The idea behind this weekly column is to explore the six Eastern Partnership countries “beyond the Kremlin” (so, beyond Lukashenka, beyond Saakashvili…). Too often, Armenia, Azerbaijan, Belarus, Georgia, Moldova and Ukraine are presented one-dimensionally or distorted by the western media. Eastern Notebook juxtaposes Culture with culture, and brings together reflections from inside and outside the region.
Ukraine’s Catwoman. Ahead of Ukraine’s parliamentary elections in October, the campaign has been getting catty. One set of billboards, in Dniprodzerzhynsk, eastern Ukraine, showed an old lady holding a cat with the slogan: “I found out my grandson voted for the Party of Regions, so I rewrote [my will] to give my house to the cat.” (Note: the Party of Regions is currently the government party in Ukraine). The poster has sparked a range of satirical replies, collected here by RFE/RL with English translations. Meanwhile, the billboard itself has been taken down, for mysterious reasons. As for the elderly lady: the photo was apparently taken from the internet without her knowing, and she lives in Russia, not Ukraine. Watch her surprised video online (if it is her…).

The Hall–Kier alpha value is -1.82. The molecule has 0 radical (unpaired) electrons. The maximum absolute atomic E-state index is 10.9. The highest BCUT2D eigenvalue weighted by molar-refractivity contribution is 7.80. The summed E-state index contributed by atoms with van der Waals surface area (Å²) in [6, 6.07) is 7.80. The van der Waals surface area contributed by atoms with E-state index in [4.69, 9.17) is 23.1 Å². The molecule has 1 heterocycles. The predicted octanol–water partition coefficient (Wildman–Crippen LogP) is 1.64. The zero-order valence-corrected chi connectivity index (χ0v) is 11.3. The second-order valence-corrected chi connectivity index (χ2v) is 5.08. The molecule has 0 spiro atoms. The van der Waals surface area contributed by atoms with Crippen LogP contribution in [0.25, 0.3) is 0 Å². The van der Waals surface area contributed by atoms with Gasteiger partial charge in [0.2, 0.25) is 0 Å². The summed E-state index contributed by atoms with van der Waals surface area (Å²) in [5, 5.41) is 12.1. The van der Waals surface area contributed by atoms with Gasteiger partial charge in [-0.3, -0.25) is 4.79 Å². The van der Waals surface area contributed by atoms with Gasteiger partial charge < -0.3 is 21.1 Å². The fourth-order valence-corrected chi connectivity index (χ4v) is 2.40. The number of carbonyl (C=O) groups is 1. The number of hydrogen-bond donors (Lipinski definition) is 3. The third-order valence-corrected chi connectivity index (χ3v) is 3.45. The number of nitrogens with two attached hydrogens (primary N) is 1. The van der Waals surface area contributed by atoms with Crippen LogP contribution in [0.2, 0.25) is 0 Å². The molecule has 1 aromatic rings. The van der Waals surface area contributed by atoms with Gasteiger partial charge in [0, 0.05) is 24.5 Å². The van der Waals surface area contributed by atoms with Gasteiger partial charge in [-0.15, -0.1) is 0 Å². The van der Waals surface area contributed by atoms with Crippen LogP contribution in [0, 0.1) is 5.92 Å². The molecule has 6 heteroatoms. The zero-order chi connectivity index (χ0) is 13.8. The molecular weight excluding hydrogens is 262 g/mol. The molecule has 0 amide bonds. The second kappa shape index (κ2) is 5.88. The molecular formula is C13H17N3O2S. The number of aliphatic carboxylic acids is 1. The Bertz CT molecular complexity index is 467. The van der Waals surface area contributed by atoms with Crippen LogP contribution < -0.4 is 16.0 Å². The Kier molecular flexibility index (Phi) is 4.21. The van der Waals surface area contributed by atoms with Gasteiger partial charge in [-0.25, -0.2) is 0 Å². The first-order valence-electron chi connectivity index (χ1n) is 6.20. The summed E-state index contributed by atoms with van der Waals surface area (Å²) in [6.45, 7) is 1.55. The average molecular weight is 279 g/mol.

Ancient Alphabets. Armenia and Georgia are each proud of their unique – and separate – alphabets, which have passed their national literature from generation to generation for centuries. You can learn how to write the beautiful Armenia and Georgian letters via online videos (I have suggested two here). As a point of interest, a special Armenian font has been developed online, in which the Armenian letters are designed to look like Georgian ones (which are characteristically round-looking, curly). The logo on the page literally spells Gamarjoba, the Georgian word for “hello” – yet it is written here with Armenian letters, not Georgian ones.
Singing Siberia. After this week’s overdose of Pussy Riot, it’s nice to see a bit of Russia Beyond the Headlines (the name of an online portal). Far away from Moscow, in the Altai region of Siberia, the locals are having their own sing-along. The music ensemble Altai-kai is well-known for its mystical “throat singing”, and is even performing at a festival organised by the Moscow Conservatory (follow the link to listen to their music). After Russia’s Buranovskiye Babushki entry in Eurovision song contest this year, this could be an exciting candidate for the 2013 competition.
…and more music from the Altai Mountains:
Don’t miss Annabelle’s Eastern Notebook next week.